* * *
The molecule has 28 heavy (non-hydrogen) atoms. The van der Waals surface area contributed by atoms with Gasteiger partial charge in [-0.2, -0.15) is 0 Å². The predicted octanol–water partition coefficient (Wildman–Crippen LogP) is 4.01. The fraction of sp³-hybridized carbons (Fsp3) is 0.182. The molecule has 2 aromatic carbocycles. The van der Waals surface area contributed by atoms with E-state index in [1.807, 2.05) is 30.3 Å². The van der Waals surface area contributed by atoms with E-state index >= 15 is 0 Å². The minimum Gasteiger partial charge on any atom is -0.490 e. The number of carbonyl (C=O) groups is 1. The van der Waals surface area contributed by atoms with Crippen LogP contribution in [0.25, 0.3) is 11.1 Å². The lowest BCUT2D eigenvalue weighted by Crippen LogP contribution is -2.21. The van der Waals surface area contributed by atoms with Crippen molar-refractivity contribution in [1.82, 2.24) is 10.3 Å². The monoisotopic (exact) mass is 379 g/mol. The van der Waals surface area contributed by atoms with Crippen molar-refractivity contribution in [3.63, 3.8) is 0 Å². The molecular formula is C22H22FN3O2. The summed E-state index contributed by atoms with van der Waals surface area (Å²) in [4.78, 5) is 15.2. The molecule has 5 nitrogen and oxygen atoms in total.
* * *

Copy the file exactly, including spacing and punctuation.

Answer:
The molecule has 28 heavy (non-hydrogen) atoms. The van der Waals surface area contributed by atoms with Gasteiger partial charge in [-0.2, -0.15) is 0 Å². The predicted octanol–water partition coefficient (Wildman–Crippen LogP) is 4.01. The fraction of sp³-hybridized carbons (Fsp3) is 0.182. The molecule has 2 aromatic carbocycles. The van der Waals surface area contributed by atoms with E-state index in [1.807, 2.05) is 30.3 Å². The van der Waals surface area contributed by atoms with E-state index >= 15 is 0 Å². The minimum Gasteiger partial charge on any atom is -0.490 e. The number of carbonyl (C=O) groups is 1. The van der Waals surface area contributed by atoms with Crippen LogP contribution in [0.25, 0.3) is 11.1 Å². The lowest BCUT2D eigenvalue weighted by Crippen LogP contribution is -2.21. The van der Waals surface area contributed by atoms with Crippen molar-refractivity contribution in [1.82, 2.24) is 10.3 Å². The monoisotopic (exact) mass is 379 g/mol. The van der Waals surface area contributed by atoms with Crippen molar-refractivity contribution in [3.63, 3.8) is 0 Å². The molecular formula is C22H22FN3O2. The summed E-state index contributed by atoms with van der Waals surface area (Å²) in [4.78, 5) is 15.2. The molecule has 5 nitrogen and oxygen atoms in total.